East Coast Wine on the Rise
While the focus of American wine has long since been on California, Oregon, and Washington; you will now be seeing more wines from the East Coast Region on domestic and international shelves. Wine production and quality have been steadily increasing along the East Coast, most notably in New York, Pennsylvania, Virginia, and Rhode Island.
The Eastern United States climate is generally humid and rainy. Before planting, soils are heavily tested to insure the vines will be in their prime location. Areas that are more nutrient dense are favored over those with ample drainage, although you have really hit the jackpot if you find an area with both.
Vineyards in states like New York and Pennsylvania have an annual threat of frost. Because of this you will see more hardy grapes grown and more adaptations in the vineyard to minimize the threat.
Within the past ten years, the East Coast has seen a very steady increase in the growing degree days. While this can benefit the grapes, there is also more threat of increased rain throughout the season and more volatile weather in general.
Viticulture and Enology
Because of the humidity and wet climate along the East Coast, there is a huge threat of fungus, powdery mildew, and rot among the grapes. Heavy fungicide use is essential to keeping the vines healthy because once these problems set in, they are very hard to get rid of and can spoil an entire vineyard.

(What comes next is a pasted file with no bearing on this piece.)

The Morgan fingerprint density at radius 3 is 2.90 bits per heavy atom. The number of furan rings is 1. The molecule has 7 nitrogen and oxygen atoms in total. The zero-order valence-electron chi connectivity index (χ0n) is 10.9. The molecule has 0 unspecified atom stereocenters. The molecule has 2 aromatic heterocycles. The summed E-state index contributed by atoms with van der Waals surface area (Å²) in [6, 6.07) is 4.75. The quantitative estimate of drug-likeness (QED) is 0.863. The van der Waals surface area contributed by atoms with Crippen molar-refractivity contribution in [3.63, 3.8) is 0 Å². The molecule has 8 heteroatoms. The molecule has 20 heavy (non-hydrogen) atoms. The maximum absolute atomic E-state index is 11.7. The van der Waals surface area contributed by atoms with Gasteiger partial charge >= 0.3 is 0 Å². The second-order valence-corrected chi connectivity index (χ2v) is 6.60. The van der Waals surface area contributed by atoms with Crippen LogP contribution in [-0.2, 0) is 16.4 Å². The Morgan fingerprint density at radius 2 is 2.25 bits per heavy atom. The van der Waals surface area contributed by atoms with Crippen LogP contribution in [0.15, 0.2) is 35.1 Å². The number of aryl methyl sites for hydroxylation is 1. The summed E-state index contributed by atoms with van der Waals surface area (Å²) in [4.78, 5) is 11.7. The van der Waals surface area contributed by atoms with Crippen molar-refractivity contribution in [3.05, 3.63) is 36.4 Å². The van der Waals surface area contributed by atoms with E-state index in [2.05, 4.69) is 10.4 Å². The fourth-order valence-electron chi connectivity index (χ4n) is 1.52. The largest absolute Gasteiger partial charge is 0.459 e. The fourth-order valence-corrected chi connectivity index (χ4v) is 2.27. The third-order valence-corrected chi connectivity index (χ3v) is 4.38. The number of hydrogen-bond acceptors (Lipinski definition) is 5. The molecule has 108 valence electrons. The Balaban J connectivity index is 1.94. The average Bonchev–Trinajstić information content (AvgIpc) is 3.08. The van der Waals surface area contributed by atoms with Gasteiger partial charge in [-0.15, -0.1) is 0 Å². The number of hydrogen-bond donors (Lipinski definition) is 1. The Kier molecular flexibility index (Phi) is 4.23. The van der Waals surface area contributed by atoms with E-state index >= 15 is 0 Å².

Previously you would have seen most of the vineyards growing native grapes like Lambrusca, however plantings have shifted to more Vitis vineifera European native grapes and hybrids. Grapes that have thicker skins and naturally grow looser clusters of grapes will do better here. Popular white varietals grown here are Albarino, Vermentino, Gruner Veltliner, and Viogner.
While the red grapes here lack the acidity and boldness you will see on the West Coast, they tend to be more elegant and readier to enjoy shortly after bottling. Petit Verdot and Cabernet Franc are the two most popular red grapes planted on the East Coast.
You will see a blend of Old-World traditional wine making styles along with a more modern approach. Many East Coast wineries are a host for fresh young winemakers, often ones who have a science or agriculture background.
The wine tourism industry has quickly grown on the East Coast. Wine trails, wine tours, and a host of events attracts locals and tourists from all around. Often played off the already spectacular local attractions, wedding and event venues are often seen alongside vineyards.
Monticello, Brandywine Valley, Two Bridges, Cape May, and Chesapeake Wine Trails are a must visit for anyone looking for a spectacular wine weekend.
The wine industry is booming on the East Coast and attracting international attention. When planning your next wine weekend, think about visiting the Eastern states-which may even be closer to home! In a couple decades we will look back on this revolution and admire the ability to adapt viticulture to our surroundings.
Hot temperatures are normally the number one problem for wine. But on the east coast both vineyards and consumers run the risk of letting the wine get too cold. Storing your wine correctly can prevent both problems. Using wine racks is a way to keep the wine from spoiling and also looking great in your home.
by Christian of ILoveWine.com